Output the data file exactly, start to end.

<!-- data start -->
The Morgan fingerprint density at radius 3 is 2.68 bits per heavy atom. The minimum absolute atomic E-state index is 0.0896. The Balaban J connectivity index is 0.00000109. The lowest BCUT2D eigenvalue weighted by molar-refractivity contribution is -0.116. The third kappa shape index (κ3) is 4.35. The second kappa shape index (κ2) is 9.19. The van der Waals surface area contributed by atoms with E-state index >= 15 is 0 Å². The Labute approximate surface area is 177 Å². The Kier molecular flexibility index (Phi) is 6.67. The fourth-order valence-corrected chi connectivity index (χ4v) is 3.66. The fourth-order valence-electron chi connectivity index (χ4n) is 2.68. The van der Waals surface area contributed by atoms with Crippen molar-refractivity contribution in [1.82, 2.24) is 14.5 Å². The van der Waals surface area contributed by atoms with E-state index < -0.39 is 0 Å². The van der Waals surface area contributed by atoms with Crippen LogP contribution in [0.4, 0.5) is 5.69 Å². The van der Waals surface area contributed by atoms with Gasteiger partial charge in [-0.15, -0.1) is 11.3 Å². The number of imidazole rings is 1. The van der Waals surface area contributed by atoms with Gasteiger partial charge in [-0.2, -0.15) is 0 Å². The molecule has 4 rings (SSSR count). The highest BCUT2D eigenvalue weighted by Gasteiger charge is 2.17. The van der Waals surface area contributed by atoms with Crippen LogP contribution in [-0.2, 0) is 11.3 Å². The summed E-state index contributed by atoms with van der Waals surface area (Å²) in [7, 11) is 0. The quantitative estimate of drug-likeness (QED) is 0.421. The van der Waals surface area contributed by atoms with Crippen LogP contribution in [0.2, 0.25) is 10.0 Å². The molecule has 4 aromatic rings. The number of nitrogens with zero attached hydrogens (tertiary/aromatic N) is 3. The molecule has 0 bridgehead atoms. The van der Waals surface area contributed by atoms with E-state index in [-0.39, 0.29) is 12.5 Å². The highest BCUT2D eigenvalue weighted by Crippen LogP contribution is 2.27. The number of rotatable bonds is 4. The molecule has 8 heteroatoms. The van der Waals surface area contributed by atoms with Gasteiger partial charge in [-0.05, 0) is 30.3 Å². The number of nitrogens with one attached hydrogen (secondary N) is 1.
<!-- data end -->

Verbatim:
The Morgan fingerprint density at radius 3 is 2.68 bits per heavy atom. The minimum absolute atomic E-state index is 0.0896. The Balaban J connectivity index is 0.00000109. The lowest BCUT2D eigenvalue weighted by molar-refractivity contribution is -0.116. The third kappa shape index (κ3) is 4.35. The second kappa shape index (κ2) is 9.19. The van der Waals surface area contributed by atoms with E-state index >= 15 is 0 Å². The Labute approximate surface area is 177 Å². The Kier molecular flexibility index (Phi) is 6.67. The fourth-order valence-corrected chi connectivity index (χ4v) is 3.66. The fourth-order valence-electron chi connectivity index (χ4n) is 2.68. The van der Waals surface area contributed by atoms with Crippen molar-refractivity contribution in [1.82, 2.24) is 14.5 Å². The van der Waals surface area contributed by atoms with E-state index < -0.39 is 0 Å². The van der Waals surface area contributed by atoms with Crippen LogP contribution in [0.4, 0.5) is 5.69 Å². The van der Waals surface area contributed by atoms with Gasteiger partial charge in [-0.15, -0.1) is 11.3 Å². The number of imidazole rings is 1. The van der Waals surface area contributed by atoms with Gasteiger partial charge in [-0.2, -0.15) is 0 Å². The molecule has 4 rings (SSSR count). The highest BCUT2D eigenvalue weighted by Gasteiger charge is 2.17. The van der Waals surface area contributed by atoms with Crippen LogP contribution in [-0.2, 0) is 11.3 Å². The summed E-state index contributed by atoms with van der Waals surface area (Å²) in [7, 11) is 0. The quantitative estimate of drug-likeness (QED) is 0.421. The van der Waals surface area contributed by atoms with Crippen LogP contribution in [0.2, 0.25) is 10.0 Å². The molecule has 4 aromatic rings. The number of nitrogens with zero attached hydrogens (tertiary/aromatic N) is 3. The molecule has 0 bridgehead atoms. The van der Waals surface area contributed by atoms with E-state index in [-0.39, 0.29) is 12.5 Å². The highest BCUT2D eigenvalue weighted by Crippen LogP contribution is 2.27. The number of rotatable bonds is 4. The molecule has 8 heteroatoms. The van der Waals surface area contributed by atoms with Gasteiger partial charge in [-0.05, 0) is 30.3 Å². The number of nitrogens with one attached hydrogen (secondary N) is 1.